The paper specifies a model of the first-past-the-post (FPTP) electoral system in which political parties themselves float independent candidates to gain electoral advantage, leading to a Prisoners’ Dilemma type game where each party tries to out-maneuver one another. Imposing some intuitively appealing assumptions on this game, we show that the total number of independent candidates across constituencies would follow a Negative Binomial distribution. Empirical results for the 2004 parliamentary election in India reveal a good fit of the Negative Binomial model to data. Results also help to identify a few major determinants of the spatial distribution of independent candidates in India. Results point out that the number of independent candidates across constituencies in a State in India is strongly influenced by political fractionalization in that State, with metropolitan and urban constituencies on an average having more independent candidates. We also find that elite politicians and their family members, ceteris paribus, face more independent candidates. Finally, results establish that number of independent candidates is typically less in reserved constituencies due to reduced number of potential candidates. Our results suggest that FPTP electoral systems as in India need to put appropriate institutional constraints that increase transaction costs of electoral participation for independent candidates.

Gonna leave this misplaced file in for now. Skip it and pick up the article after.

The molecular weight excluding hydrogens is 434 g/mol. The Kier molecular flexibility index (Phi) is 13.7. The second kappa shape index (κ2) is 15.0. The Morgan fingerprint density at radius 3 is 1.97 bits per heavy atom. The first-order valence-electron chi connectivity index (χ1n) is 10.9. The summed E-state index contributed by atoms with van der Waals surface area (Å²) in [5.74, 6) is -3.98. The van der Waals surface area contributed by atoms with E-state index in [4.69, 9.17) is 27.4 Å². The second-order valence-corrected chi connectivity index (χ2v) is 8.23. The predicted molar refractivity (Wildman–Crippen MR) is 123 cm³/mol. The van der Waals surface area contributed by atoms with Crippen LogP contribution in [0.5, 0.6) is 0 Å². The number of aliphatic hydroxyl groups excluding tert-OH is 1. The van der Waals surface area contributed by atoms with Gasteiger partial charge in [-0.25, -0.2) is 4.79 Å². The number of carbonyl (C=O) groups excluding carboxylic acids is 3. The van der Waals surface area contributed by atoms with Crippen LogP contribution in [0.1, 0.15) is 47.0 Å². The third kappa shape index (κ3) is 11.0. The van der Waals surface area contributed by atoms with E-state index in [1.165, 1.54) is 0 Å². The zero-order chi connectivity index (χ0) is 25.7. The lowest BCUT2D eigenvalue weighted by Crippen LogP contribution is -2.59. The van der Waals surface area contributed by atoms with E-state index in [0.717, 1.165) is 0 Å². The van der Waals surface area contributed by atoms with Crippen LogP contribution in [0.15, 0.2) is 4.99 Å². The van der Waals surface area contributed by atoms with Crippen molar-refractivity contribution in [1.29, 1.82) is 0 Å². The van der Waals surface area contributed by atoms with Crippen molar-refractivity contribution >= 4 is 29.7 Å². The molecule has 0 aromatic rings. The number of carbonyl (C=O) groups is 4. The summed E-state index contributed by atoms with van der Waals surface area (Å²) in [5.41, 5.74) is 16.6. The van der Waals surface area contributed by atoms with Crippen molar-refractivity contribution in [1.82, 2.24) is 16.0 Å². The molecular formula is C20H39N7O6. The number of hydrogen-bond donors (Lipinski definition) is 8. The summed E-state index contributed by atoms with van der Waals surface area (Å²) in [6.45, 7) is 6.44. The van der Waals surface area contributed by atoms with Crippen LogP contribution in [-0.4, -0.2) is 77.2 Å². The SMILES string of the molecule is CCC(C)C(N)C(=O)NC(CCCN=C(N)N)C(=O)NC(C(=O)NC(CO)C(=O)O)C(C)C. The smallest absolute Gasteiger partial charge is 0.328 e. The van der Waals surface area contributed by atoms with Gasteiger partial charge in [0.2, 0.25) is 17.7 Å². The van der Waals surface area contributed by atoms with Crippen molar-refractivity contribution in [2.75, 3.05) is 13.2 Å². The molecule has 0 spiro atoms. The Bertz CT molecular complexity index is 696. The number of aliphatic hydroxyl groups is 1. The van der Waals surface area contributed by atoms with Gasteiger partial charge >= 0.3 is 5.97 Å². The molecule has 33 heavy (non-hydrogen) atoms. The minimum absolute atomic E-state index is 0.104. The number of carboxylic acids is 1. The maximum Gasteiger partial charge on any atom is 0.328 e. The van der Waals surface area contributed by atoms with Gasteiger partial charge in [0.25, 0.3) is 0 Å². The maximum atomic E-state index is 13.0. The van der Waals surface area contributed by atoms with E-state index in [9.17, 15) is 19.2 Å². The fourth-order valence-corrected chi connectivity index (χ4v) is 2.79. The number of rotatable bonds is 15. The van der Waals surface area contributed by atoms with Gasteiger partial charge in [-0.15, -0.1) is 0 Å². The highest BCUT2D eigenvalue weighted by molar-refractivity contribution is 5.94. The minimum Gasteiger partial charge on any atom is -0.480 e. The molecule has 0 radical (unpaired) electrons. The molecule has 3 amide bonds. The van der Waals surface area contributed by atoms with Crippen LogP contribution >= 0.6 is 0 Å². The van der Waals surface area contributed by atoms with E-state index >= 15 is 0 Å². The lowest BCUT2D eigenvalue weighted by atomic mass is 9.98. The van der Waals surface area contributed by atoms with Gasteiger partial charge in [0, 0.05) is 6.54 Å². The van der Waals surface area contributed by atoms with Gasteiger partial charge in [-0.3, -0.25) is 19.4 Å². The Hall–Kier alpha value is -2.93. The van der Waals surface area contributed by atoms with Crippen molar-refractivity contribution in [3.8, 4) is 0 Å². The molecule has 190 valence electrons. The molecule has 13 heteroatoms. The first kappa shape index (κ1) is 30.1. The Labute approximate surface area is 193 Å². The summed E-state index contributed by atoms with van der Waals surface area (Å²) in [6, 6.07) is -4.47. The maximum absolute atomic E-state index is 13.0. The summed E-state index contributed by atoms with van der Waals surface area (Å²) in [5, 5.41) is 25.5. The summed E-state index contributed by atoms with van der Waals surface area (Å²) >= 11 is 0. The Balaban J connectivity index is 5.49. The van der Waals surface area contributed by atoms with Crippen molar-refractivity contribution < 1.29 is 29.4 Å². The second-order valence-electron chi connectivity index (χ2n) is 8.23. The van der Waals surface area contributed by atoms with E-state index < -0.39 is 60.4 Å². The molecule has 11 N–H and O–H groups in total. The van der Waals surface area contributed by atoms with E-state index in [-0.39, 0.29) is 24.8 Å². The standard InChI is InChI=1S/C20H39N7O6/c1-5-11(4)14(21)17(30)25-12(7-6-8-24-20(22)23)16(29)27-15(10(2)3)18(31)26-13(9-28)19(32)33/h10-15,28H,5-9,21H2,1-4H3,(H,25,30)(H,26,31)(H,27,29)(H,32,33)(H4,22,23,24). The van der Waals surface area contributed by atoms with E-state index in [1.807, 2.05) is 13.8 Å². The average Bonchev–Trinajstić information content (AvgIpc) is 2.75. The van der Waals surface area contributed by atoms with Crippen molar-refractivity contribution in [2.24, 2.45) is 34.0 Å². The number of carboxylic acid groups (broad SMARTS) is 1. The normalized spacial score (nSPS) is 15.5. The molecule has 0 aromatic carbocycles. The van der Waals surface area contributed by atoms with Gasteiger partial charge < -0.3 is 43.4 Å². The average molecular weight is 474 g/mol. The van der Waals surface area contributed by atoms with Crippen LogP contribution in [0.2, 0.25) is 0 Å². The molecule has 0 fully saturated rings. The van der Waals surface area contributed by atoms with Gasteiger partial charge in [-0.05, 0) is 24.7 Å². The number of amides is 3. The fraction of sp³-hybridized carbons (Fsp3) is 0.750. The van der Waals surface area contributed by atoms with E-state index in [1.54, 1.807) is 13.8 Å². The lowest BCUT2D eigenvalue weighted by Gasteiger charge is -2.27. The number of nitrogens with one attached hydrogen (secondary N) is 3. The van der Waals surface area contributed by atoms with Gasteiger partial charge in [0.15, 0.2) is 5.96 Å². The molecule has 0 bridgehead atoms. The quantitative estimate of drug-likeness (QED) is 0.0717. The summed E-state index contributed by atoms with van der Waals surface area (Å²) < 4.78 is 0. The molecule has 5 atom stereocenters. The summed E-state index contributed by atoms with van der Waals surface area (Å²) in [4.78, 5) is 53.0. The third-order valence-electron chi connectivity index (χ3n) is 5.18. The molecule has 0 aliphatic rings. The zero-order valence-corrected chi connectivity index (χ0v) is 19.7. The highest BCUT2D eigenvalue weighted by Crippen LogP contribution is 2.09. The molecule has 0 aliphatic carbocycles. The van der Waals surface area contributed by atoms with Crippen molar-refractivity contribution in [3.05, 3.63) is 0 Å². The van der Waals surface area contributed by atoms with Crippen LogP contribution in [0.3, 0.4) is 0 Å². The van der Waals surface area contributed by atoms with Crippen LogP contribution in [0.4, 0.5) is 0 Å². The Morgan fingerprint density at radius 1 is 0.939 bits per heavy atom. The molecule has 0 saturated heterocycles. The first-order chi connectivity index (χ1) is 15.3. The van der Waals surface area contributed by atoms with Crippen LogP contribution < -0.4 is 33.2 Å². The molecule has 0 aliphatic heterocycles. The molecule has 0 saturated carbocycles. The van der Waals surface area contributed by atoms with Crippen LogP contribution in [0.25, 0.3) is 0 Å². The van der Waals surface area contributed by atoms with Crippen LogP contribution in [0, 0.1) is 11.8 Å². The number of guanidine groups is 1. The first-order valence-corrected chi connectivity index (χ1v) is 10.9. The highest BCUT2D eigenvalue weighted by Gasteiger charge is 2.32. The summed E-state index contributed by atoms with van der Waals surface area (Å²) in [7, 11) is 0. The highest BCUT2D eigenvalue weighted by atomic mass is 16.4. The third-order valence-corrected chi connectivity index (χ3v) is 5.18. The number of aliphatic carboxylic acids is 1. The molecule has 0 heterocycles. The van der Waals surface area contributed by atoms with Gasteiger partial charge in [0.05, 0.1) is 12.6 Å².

|Item Type:||Working paper|
|Series Name:||Heidelberg Papers in South Asian and Comparative Politics|
|Faculties / Institutes:||Service facilities > South Asia Institute (SAI)|
|Subjects:||320 Political science|
|Uncontrolled Keywords:||Independent Candidates , Election , Prisoners’ Dilemma , Negative Binomial|